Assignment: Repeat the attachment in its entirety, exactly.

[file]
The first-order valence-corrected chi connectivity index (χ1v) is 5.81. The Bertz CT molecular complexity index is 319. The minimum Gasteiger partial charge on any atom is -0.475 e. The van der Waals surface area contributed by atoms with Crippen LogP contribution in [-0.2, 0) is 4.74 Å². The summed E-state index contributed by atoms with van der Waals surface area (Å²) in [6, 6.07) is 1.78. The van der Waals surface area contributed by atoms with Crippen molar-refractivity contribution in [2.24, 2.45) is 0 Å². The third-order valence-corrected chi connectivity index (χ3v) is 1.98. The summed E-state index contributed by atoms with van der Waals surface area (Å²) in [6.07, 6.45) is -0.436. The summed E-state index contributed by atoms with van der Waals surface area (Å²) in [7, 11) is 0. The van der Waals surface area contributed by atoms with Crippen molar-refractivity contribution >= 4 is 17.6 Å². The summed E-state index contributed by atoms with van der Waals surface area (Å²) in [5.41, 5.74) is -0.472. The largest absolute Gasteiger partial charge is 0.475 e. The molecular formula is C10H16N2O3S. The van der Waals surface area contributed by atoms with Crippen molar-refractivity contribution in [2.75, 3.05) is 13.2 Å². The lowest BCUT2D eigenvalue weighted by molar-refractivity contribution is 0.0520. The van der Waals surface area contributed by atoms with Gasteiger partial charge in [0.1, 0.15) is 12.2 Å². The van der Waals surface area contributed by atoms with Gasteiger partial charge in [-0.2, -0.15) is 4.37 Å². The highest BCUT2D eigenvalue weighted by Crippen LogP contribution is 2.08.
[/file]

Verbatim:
The first-order valence-corrected chi connectivity index (χ1v) is 5.81. The Bertz CT molecular complexity index is 319. The minimum Gasteiger partial charge on any atom is -0.475 e. The van der Waals surface area contributed by atoms with Crippen LogP contribution in [-0.2, 0) is 4.74 Å². The summed E-state index contributed by atoms with van der Waals surface area (Å²) in [6, 6.07) is 1.78. The van der Waals surface area contributed by atoms with Crippen molar-refractivity contribution in [2.24, 2.45) is 0 Å². The third-order valence-corrected chi connectivity index (χ3v) is 1.98. The summed E-state index contributed by atoms with van der Waals surface area (Å²) in [6.07, 6.45) is -0.436. The summed E-state index contributed by atoms with van der Waals surface area (Å²) in [7, 11) is 0. The van der Waals surface area contributed by atoms with Crippen molar-refractivity contribution >= 4 is 17.6 Å². The summed E-state index contributed by atoms with van der Waals surface area (Å²) in [5.41, 5.74) is -0.472. The largest absolute Gasteiger partial charge is 0.475 e. The molecular formula is C10H16N2O3S. The van der Waals surface area contributed by atoms with Crippen molar-refractivity contribution in [2.75, 3.05) is 13.2 Å². The lowest BCUT2D eigenvalue weighted by molar-refractivity contribution is 0.0520. The van der Waals surface area contributed by atoms with Gasteiger partial charge in [0.1, 0.15) is 12.2 Å². The van der Waals surface area contributed by atoms with Gasteiger partial charge in [-0.2, -0.15) is 4.37 Å². The highest BCUT2D eigenvalue weighted by Crippen LogP contribution is 2.08.